The year is 2017. Cheers erupt from the halls of Winter Court as the first Shogun of the Legend of the Five Rings LCG is crowned. It’s Lion, the proud and fearless military clan, looking as powerful and as invincible as ever.

The year is now 2018. The cheers from the Lion clan have been squelched as only a measly four Lions scrape their way into Day 2 of the Winter Court. No Lions make it past the Round of 32. And there are no tears to be shed, for there are no Lions left to shed them.

What was once a mighty offensive juggernaut has now become an empty husk. While people have started to recognize that Lion is no longer what it once was, nobody on the outside seems to be sounding the alarms like they did for Unicorn through the Imperial cycle. On the inside, Lion is in a state of disarray, with many clan loyalists growing discontent with the state of the clan following Worlds. Other clans continue to get stronger, while Lion has hit a plateau. Why isn’t Lion winning anymore? What is Lion even supposed to be doing?

For the past few months, as results have been worsening and my own will wavering, I have asked myself these questions over and over, trying to find a definitive solution for our lack of winning.  I wondered maybe if it was one particular thing that could be solved by a new release, or maybe a slight change in game play. But as I tried different cards, different splashes, different strongholds, I came to the conclusion that it was never just one thing, but instead an issue with the clan as a whole.

The purpose of this write-up is to examine some of the issues that Lion currently faces and to spark some discussion–hopefully even within FFG’s development team–about the current state of Lion and the needs of the clan moving forward. Nothing in here is novel or groundbreaking, but I wanted to take a moment to address the problems that my fellow Lions and I have observed over the past year. For the sake of this write-up, I classified the issue into three major areas: lack of value, lack of flexibility, and lack of identity. There are many issues within each of these areas, but I grouped them into these categories for ease of discussion. Without further ado, let’s go into each one.



Lion as a whole is supposed to be a clan that crushes their opponents by overwhelming them with military might. The heavy military skew of their dynasty is a clear suggestion of such. However, it’s not quite as heavy as it appears: Lion ranks 5th in average military strength per dynasty character, behind Crab, Dragon, Unicorn, and even Phoenix, leaving only the two politically oriented clans behind them. This is coupled with Lion’s tied for 5th rank in average political strength, making Lion one of the lowest statted clans in the game. On a per fate basis, Lion is also tied for 5th lowest stat per fate.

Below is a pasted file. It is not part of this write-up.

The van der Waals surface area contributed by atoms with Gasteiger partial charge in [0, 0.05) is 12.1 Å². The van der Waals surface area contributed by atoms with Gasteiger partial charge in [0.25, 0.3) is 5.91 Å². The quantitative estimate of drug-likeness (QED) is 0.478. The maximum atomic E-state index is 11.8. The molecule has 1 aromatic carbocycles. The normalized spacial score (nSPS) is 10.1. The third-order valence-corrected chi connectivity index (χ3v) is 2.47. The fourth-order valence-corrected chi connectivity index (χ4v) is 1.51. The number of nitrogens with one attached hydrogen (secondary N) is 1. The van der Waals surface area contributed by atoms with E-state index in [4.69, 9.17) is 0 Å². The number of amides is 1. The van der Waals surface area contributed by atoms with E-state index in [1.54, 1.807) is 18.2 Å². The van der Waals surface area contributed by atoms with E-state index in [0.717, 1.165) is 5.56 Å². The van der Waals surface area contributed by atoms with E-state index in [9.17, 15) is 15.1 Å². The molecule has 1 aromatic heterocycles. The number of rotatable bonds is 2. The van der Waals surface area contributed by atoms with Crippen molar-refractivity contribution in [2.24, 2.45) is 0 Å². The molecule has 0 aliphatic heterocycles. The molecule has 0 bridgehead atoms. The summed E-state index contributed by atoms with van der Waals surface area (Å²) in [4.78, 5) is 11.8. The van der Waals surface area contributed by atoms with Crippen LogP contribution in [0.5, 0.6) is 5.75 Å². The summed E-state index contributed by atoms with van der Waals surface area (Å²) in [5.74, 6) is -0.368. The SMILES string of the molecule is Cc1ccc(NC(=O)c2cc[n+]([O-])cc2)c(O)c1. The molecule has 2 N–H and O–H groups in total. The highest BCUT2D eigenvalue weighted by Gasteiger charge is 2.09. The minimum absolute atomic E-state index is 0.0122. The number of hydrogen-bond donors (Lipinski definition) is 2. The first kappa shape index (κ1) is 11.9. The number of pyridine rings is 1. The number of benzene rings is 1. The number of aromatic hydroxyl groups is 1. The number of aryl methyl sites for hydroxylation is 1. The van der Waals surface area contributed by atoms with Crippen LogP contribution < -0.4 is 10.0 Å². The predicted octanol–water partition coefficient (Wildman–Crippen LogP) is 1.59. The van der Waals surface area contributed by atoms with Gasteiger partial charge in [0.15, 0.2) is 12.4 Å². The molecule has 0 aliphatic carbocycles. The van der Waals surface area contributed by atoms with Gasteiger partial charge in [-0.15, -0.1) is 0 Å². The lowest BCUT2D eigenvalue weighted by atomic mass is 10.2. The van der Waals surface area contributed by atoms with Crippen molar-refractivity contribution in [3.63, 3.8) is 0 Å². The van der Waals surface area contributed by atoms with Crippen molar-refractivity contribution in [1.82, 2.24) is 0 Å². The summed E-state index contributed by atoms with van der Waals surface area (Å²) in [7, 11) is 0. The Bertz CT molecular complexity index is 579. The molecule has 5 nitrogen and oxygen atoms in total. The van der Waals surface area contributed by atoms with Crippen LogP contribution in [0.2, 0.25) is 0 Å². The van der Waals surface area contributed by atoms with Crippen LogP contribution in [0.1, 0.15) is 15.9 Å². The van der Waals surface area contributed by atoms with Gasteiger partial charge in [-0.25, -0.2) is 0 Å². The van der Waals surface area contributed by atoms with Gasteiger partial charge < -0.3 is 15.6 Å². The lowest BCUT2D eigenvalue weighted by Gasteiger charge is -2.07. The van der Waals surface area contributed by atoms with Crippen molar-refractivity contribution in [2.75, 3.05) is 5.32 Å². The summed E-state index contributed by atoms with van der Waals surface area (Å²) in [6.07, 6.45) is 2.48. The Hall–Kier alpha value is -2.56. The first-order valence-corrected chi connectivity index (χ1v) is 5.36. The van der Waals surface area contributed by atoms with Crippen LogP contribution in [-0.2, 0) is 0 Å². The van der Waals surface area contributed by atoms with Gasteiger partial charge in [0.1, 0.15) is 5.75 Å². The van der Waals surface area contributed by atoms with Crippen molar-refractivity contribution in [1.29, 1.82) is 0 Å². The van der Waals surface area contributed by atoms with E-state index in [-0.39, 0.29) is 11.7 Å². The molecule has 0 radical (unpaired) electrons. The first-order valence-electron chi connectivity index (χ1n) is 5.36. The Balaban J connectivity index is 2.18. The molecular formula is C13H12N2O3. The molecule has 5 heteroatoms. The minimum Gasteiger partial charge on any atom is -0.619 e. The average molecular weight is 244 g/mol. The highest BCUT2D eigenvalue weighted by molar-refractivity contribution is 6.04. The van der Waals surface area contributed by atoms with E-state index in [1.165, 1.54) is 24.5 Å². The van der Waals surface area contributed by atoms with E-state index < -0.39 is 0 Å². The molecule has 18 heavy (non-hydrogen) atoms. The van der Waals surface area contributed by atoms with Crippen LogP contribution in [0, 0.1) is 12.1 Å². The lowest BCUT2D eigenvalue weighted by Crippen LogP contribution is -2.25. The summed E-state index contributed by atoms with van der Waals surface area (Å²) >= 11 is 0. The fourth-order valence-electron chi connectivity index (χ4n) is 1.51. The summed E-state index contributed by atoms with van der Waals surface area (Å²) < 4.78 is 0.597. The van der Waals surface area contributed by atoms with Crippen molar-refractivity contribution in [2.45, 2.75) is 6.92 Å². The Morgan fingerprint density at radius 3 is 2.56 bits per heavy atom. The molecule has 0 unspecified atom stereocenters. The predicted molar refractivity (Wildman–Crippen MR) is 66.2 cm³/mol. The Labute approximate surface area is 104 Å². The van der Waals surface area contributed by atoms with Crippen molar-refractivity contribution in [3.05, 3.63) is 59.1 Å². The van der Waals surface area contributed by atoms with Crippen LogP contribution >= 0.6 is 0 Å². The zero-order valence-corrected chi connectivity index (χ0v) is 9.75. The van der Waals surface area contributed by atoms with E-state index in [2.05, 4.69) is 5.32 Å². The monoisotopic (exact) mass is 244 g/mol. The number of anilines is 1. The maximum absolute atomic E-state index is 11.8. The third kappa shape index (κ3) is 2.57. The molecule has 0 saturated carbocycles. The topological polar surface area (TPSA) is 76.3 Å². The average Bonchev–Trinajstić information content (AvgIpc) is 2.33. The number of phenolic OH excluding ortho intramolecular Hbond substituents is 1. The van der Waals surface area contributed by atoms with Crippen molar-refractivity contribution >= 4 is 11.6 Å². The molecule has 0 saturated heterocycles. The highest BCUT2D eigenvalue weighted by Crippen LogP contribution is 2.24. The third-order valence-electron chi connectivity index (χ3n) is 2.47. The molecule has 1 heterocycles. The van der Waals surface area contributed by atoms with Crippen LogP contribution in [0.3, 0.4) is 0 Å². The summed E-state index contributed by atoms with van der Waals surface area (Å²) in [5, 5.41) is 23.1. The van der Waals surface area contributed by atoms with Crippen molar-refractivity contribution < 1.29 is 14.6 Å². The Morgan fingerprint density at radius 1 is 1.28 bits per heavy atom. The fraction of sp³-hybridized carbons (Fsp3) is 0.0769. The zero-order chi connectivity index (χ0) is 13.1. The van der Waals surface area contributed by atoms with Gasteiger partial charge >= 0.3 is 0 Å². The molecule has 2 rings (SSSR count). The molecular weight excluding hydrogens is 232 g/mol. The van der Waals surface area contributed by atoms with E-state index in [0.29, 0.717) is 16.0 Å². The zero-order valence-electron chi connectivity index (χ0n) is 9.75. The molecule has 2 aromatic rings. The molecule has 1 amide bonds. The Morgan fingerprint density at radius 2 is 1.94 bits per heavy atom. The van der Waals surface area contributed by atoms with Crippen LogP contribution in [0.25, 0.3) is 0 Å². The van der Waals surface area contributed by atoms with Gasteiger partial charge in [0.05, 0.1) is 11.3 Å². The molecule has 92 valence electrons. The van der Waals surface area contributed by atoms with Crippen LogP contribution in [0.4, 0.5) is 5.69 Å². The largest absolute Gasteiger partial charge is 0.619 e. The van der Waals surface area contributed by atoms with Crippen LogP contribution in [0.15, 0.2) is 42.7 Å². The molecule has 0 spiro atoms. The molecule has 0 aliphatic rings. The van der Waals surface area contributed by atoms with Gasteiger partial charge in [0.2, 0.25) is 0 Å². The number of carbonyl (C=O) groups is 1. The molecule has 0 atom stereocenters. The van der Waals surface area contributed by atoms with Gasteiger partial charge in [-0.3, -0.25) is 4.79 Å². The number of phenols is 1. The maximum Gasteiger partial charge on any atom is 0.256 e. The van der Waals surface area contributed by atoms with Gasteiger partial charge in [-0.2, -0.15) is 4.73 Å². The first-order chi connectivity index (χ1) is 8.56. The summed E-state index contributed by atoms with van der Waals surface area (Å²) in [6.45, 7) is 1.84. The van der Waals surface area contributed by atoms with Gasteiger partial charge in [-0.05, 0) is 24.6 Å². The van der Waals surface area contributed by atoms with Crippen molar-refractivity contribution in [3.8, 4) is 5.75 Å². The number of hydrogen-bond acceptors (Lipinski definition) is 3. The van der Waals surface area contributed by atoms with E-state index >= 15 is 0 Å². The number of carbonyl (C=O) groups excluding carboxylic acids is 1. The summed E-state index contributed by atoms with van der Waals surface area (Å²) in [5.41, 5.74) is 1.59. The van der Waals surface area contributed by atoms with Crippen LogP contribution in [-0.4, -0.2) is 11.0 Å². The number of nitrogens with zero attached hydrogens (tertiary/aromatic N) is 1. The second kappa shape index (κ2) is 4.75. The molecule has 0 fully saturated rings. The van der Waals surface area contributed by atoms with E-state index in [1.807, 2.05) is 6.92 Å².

Ordinarily, low stat totals at certain fate thresholds generally indicate that a character has a strong ability to counterbalance the drop in stats. Take for example a card like Agasha Swordsmith, whose 1 military strength and 2 political strength are quite middling for two fate. Its mediocre stats are a price to pay for a very powerful action that allows you to search the top five cards of your deck for an attachment and add it to your hand–quite the strong ability indeed, since Dragon’s play style relies heavily on attachments. Add on top of that Agasha Swordsmith’s valuable Shugenja keyword, and you have a character whose value far exceeds its lesser stat line.

However, for Lion, low stats don’t necessarily come with any powerful effects to compensate. Direct comparison of cards between clans isn’t an exact science but look, for example, at Gifted Tactician. Gifted Tactician is also a 2 fate character, with 2 military and 1 political. Unlike Agasha Swordsmith, Gifted Tactician’s ability is a reaction to winning a military conflict, after which the player can draw one card.

This is typical for most Lion characters–14 Lion characters have reactive abilities or traits, while only 7 have actions. The reactions are generally only in response to conflict resolution or occur when the character enters play, which means that Lion only has a select few means to interact with combat through their characters alone. Even within these options, Lion is met with a number of restrictions: must be more honorable, only certain conflicts, etc. Without powerful active abilities, the onus is on Lion to win with the numbers they have on board alone, or otherwise turn to their conflict deck (more on that later) to supplement their numbers. At such low stat totals, however, Lion struggles to put forward the requisite power even with a large number of characters.

Perhaps the most egregious example of flawed Lion dynasty design is Ikoma Ikehata, a 3 fate courtier released during the Elemental Cycle. In a vacuum, Ikehata provides a number of benefits where Lion was previously lacking: innate Covert, an honoring effect, and a card draw effect. Unfortunately, Ikehata also bears a plethora of restrictions on his usefulness. First, he has a horrific stat line of 1 military and 2 political with 2 glory, the average stats of characters 1 fate cheaper. Second, his ability only works if you win a political conflict, something that the overwhelmingly military-based Lion clan has much difficulty doing, even with Ikehata’s Covert ability. Finally, Ikehata must also be participating in the winning conflict to work, which leaves him susceptible to dishonor effects, bows from Shizuka Toshi, and a number of other effects that can negate his attack and force the Lion player to leave empty handed.